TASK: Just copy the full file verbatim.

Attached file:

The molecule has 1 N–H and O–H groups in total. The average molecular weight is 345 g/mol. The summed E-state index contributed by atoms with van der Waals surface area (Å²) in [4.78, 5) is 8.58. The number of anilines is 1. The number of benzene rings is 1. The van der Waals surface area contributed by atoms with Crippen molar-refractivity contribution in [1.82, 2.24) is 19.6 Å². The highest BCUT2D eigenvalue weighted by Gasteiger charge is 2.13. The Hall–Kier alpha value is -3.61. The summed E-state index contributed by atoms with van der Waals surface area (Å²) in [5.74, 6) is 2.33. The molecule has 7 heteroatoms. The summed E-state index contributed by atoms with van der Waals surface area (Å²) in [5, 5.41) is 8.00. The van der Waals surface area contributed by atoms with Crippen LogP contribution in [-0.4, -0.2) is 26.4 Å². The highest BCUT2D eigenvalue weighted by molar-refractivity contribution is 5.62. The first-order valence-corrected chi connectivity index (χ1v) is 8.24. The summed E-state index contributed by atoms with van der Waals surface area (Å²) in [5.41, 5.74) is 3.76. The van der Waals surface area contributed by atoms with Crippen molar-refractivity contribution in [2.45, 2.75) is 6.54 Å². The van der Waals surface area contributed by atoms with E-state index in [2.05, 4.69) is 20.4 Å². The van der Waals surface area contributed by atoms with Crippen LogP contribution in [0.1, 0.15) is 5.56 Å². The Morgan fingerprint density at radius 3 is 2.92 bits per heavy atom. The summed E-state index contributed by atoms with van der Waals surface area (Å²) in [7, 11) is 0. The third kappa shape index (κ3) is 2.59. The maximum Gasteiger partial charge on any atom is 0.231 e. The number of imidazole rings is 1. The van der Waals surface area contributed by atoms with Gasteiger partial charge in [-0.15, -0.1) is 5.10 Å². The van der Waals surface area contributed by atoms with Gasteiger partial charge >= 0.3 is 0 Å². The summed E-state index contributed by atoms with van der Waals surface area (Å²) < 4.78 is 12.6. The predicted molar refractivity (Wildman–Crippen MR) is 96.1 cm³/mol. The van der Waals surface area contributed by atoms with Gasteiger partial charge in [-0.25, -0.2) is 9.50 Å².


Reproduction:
The molecule has 1 N–H and O–H groups in total. The average molecular weight is 345 g/mol. The summed E-state index contributed by atoms with van der Waals surface area (Å²) in [4.78, 5) is 8.58. The number of anilines is 1. The number of benzene rings is 1. The van der Waals surface area contributed by atoms with Crippen molar-refractivity contribution in [1.82, 2.24) is 19.6 Å². The highest BCUT2D eigenvalue weighted by Gasteiger charge is 2.13. The Hall–Kier alpha value is -3.61. The summed E-state index contributed by atoms with van der Waals surface area (Å²) in [5.74, 6) is 2.33. The molecule has 7 heteroatoms. The summed E-state index contributed by atoms with van der Waals surface area (Å²) in [5, 5.41) is 8.00. The van der Waals surface area contributed by atoms with Crippen LogP contribution in [-0.4, -0.2) is 26.4 Å². The highest BCUT2D eigenvalue weighted by molar-refractivity contribution is 5.62. The first-order valence-corrected chi connectivity index (χ1v) is 8.24. The summed E-state index contributed by atoms with van der Waals surface area (Å²) in [5.41, 5.74) is 3.76. The van der Waals surface area contributed by atoms with Crippen molar-refractivity contribution in [2.45, 2.75) is 6.54 Å². The van der Waals surface area contributed by atoms with E-state index in [2.05, 4.69) is 20.4 Å². The van der Waals surface area contributed by atoms with Crippen LogP contribution in [0.1, 0.15) is 5.56 Å². The Morgan fingerprint density at radius 3 is 2.92 bits per heavy atom. The summed E-state index contributed by atoms with van der Waals surface area (Å²) in [7, 11) is 0. The third kappa shape index (κ3) is 2.59. The maximum Gasteiger partial charge on any atom is 0.231 e. The number of imidazole rings is 1. The van der Waals surface area contributed by atoms with Gasteiger partial charge in [-0.15, -0.1) is 5.10 Å². The van der Waals surface area contributed by atoms with Gasteiger partial charge >= 0.3 is 0 Å². The summed E-state index contributed by atoms with van der Waals surface area (Å²) < 4.78 is 12.6. The predicted molar refractivity (Wildman–Crippen MR) is 96.1 cm³/mol. The van der Waals surface area contributed by atoms with Gasteiger partial charge in [-0.25, -0.2) is 9.50 Å².